These figures do not include other affected groups, such as the Turkmen Shi’a. The Commission for Investigation and Gathering Evidence of the Kurdistan Regional Government, established in 2014 to collect evidence on crimes committed by ISIL, has to date recorded more than 1,000 cases of conflict-related sexual violence, predominantly against Yazidi women and girls.
United Nations Support Mission in Libya (UNSMIL) verified only seven cases in 2019, affecting four women, two girls and one male activist for lesbian, gay, bisexual, transgender, queer and intersex rights.
According to the CRSV report female inmates are denied due process and unable to challenge the legality of their detention in the Mitiga detention facility. This facility is controlled by the Special Deterrence Force, which comes under the Ministry of Interior.
Four female detainees were subjected to rape and forced nudity, and the activist for lesbian, gay, bisexual, transgender, queer and intersex rights was reportedly gang raped, by Special Deterrence Force guards.
UNSMIL also documented patterns of sexual violence, sexual exploitation, extortion and trafficking of refugees and migrants in Zawiyah, Tajura’, Gharyan, Tariq al Sikkah and Khums detention centres, some of which are linked with the Department for Combating Illegal Migration.
Some migrant women and girls are at high risk of being sold for forced labour or sexual exploitation to transnational criminal networks, some with links to armed groups. In Tariq al-Sikkah, two girls were subjected to public beatings and sexual abuse.
In 2019, the United Nations Multidimensional Integrated Stabilization Mission in Mali (MINUSMA) verified 27 cases of conflict-related sexual violence against 15 women, 11 girls and 1 man. Allegations of sexual slavery, forced marriage, castration and forced pregnancy were also reported.
The lack of accountability for crimes of conflict-related sexual violence perpetrated against the Rohingya in northern Rakhine remains unchanged.
The fact-finding mission on Myanmar on sexual and gender-based violence found that sexual violence was a hallmark of Tatmadaw operations in 2016 and 2017. Moreover, it showed that those violations were perpetrated against Rohingya women and girls in order to intimidate, terrorize and punish the civilian population as a tactic of war, concluded the CRSV report.
The United Nations Assistance Mission in Somalia verified cases of conflict-related sexual violence perpetrated against 220 girls and 19 women, attributed to: unknown armed actors (120), Al-Shabaab (26), Jubbaland forces (18), clan militias (19), Galmudug police (5), Southwest forces (4) and Puntland police (2).
The Somali Police Force was implicated in 14 incidents and 32 cases involved members of the Somali National Army. Out of these cases, 78 cases (46 per cent) took place in Jubbaland State.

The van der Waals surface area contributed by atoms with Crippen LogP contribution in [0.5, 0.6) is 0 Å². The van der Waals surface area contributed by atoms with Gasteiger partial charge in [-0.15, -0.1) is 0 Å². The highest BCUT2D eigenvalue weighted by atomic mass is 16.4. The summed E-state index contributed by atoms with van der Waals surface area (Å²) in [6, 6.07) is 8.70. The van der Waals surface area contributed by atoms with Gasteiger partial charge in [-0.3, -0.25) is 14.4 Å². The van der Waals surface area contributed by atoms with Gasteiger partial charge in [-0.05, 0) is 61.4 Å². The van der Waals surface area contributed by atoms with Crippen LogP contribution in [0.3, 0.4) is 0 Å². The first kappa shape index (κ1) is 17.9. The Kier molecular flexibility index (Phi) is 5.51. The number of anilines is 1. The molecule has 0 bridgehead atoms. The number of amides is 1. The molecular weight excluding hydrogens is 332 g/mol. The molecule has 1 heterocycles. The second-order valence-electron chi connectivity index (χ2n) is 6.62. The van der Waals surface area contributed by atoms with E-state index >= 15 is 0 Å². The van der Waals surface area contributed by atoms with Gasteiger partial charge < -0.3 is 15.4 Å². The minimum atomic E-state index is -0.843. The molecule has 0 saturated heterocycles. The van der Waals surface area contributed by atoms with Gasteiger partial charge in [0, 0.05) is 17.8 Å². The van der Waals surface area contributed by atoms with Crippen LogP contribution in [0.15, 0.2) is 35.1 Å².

The United Nations Mission in South Sudan (UNMISS) documented 224 cases of conflict-related sexual violence affecting 133 women, 66 girls, 19 men and 6 boys.
Prior incidents, which had taken place between 2014 and 2018, affecting 55 women and 26 girls, were also verified during the period under review,
In 2019, the African Union-United Nations Hybrid Operation in Darfur (UNAMID) documented 191 cases of sexual violence, affecting 135 women, 54 girls and 2 boys. Rape and attempted rape constituted 80 per cent of these cases.
Incidents were attributed to armed nomads, members of SLA-AW and militia groups. Government security forces, including the Sudanese Armed Forces, elements of the Rapid Support Forces and the Sudan Police Force, were also implicated.
During the reporting period, the United Nations documented 826 allegations of conflict-related sexual violence, including rape and forced marriage.
Of all the recorded incidents, 88% were attributed to armed groups, including Boko Haram and the Civilian Joint Task Force. Security forces, such as the police and the Nigeria Security and Civil Defence Corps were implicated in the remaining 12% of cases.Despite UN’s efforts, sexual violence prevails
In April 2019, through the adoption of resolution 2467, the Security Council recognized the need for a survivor-centred approach to inform all measures to prevent and address sexual violence in conflict and post-conflict situations.
The Security Council, in resolution 2467, reiterates the grave concern expressed in resolutions 1888 (2009), 1960 (2010) and 2106 (2013) that “despite its repeated condemnation of violence, including sexual violence, against women and children in situations of armed conflict and despite its calls addressed to all parties to armed conflict for the cessation of such acts with immediate effect, such acts continue to occur."
The report concluded that all this happens often with impunity and that the level of compliance by all parties to conflict with the resolutions of the Security Council remains low, even after a decade of concerted focus.